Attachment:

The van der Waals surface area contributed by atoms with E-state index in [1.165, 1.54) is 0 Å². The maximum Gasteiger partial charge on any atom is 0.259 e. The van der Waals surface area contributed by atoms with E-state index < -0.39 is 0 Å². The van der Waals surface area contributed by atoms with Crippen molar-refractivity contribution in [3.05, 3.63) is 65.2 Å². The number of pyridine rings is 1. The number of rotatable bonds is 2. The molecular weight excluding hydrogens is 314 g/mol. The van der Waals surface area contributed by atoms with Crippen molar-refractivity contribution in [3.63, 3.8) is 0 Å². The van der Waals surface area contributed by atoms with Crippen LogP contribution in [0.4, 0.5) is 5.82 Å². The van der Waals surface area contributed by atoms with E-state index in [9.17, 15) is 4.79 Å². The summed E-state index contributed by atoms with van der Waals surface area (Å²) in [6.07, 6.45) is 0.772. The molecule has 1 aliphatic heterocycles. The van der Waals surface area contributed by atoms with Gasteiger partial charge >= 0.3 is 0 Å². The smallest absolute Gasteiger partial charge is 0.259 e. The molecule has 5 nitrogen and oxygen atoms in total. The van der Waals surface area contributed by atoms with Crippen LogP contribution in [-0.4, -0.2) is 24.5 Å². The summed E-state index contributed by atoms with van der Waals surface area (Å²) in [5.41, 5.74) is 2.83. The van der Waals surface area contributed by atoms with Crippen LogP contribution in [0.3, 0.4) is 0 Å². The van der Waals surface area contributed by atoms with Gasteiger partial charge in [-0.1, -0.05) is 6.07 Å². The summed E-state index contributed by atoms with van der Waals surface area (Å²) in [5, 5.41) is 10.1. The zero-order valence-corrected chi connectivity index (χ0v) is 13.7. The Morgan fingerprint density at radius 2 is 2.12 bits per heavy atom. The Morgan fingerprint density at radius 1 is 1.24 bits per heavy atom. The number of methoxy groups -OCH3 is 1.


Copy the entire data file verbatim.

The van der Waals surface area contributed by atoms with E-state index in [1.165, 1.54) is 0 Å². The maximum Gasteiger partial charge on any atom is 0.259 e. The van der Waals surface area contributed by atoms with E-state index < -0.39 is 0 Å². The van der Waals surface area contributed by atoms with Crippen molar-refractivity contribution in [3.05, 3.63) is 65.2 Å². The number of pyridine rings is 1. The number of rotatable bonds is 2. The molecular weight excluding hydrogens is 314 g/mol. The van der Waals surface area contributed by atoms with Crippen molar-refractivity contribution in [3.63, 3.8) is 0 Å². The van der Waals surface area contributed by atoms with Crippen LogP contribution in [0.4, 0.5) is 5.82 Å². The van der Waals surface area contributed by atoms with E-state index in [9.17, 15) is 4.79 Å². The summed E-state index contributed by atoms with van der Waals surface area (Å²) in [6.07, 6.45) is 0.772. The molecule has 1 aliphatic heterocycles. The van der Waals surface area contributed by atoms with Gasteiger partial charge >= 0.3 is 0 Å². The smallest absolute Gasteiger partial charge is 0.259 e. The molecule has 5 nitrogen and oxygen atoms in total. The van der Waals surface area contributed by atoms with Crippen LogP contribution in [-0.4, -0.2) is 24.5 Å². The summed E-state index contributed by atoms with van der Waals surface area (Å²) in [5.41, 5.74) is 2.83. The van der Waals surface area contributed by atoms with Crippen LogP contribution in [0.3, 0.4) is 0 Å². The van der Waals surface area contributed by atoms with Gasteiger partial charge in [-0.1, -0.05) is 6.07 Å². The summed E-state index contributed by atoms with van der Waals surface area (Å²) in [5, 5.41) is 10.1. The zero-order valence-corrected chi connectivity index (χ0v) is 13.7. The Morgan fingerprint density at radius 2 is 2.12 bits per heavy atom. The Morgan fingerprint density at radius 1 is 1.24 bits per heavy atom. The number of methoxy groups -OCH3 is 1.